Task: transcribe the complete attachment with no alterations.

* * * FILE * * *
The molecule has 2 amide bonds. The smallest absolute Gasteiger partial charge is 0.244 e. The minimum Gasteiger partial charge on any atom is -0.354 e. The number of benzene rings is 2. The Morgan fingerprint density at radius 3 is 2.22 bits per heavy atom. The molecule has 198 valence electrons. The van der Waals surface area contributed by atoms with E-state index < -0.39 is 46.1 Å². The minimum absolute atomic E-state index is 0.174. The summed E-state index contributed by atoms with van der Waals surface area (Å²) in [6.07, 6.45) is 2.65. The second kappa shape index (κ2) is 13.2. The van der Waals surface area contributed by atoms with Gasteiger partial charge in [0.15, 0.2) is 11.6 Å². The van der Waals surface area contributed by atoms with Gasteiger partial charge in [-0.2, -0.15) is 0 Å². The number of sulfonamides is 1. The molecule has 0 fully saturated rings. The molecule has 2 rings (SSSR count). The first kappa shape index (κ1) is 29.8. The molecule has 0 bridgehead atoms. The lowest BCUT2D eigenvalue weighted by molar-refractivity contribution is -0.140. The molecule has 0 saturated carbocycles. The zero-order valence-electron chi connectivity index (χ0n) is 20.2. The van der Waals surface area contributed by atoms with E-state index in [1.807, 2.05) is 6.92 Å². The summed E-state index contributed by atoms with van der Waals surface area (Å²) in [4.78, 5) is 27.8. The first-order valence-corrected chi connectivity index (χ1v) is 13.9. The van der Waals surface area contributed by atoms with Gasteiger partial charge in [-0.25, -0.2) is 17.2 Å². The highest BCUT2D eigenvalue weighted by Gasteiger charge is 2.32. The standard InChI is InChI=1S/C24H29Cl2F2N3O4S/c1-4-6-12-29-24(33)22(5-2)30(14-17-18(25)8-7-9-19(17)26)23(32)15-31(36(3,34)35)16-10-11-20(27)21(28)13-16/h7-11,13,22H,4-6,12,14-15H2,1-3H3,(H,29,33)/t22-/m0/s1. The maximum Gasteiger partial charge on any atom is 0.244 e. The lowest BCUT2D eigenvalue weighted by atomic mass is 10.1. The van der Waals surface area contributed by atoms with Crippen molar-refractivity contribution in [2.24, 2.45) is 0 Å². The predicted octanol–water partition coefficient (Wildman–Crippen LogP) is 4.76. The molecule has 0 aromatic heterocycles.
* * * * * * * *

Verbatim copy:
The molecule has 2 amide bonds. The smallest absolute Gasteiger partial charge is 0.244 e. The minimum Gasteiger partial charge on any atom is -0.354 e. The number of benzene rings is 2. The Morgan fingerprint density at radius 3 is 2.22 bits per heavy atom. The molecule has 198 valence electrons. The van der Waals surface area contributed by atoms with E-state index < -0.39 is 46.1 Å². The minimum absolute atomic E-state index is 0.174. The summed E-state index contributed by atoms with van der Waals surface area (Å²) in [6.07, 6.45) is 2.65. The second kappa shape index (κ2) is 13.2. The van der Waals surface area contributed by atoms with Gasteiger partial charge in [0.15, 0.2) is 11.6 Å². The van der Waals surface area contributed by atoms with Gasteiger partial charge in [-0.2, -0.15) is 0 Å². The number of sulfonamides is 1. The molecule has 0 fully saturated rings. The molecule has 2 rings (SSSR count). The first kappa shape index (κ1) is 29.8. The molecule has 0 bridgehead atoms. The lowest BCUT2D eigenvalue weighted by molar-refractivity contribution is -0.140. The molecule has 0 saturated carbocycles. The zero-order valence-electron chi connectivity index (χ0n) is 20.2. The van der Waals surface area contributed by atoms with E-state index in [1.807, 2.05) is 6.92 Å². The summed E-state index contributed by atoms with van der Waals surface area (Å²) in [4.78, 5) is 27.8. The first-order valence-corrected chi connectivity index (χ1v) is 13.9. The van der Waals surface area contributed by atoms with Gasteiger partial charge in [-0.25, -0.2) is 17.2 Å². The highest BCUT2D eigenvalue weighted by Gasteiger charge is 2.32. The standard InChI is InChI=1S/C24H29Cl2F2N3O4S/c1-4-6-12-29-24(33)22(5-2)30(14-17-18(25)8-7-9-19(17)26)23(32)15-31(36(3,34)35)16-10-11-20(27)21(28)13-16/h7-11,13,22H,4-6,12,14-15H2,1-3H3,(H,29,33)/t22-/m0/s1. The maximum Gasteiger partial charge on any atom is 0.244 e. The lowest BCUT2D eigenvalue weighted by atomic mass is 10.1. The van der Waals surface area contributed by atoms with Crippen molar-refractivity contribution in [2.24, 2.45) is 0 Å². The predicted octanol–water partition coefficient (Wildman–Crippen LogP) is 4.76. The molecule has 0 aromatic heterocycles.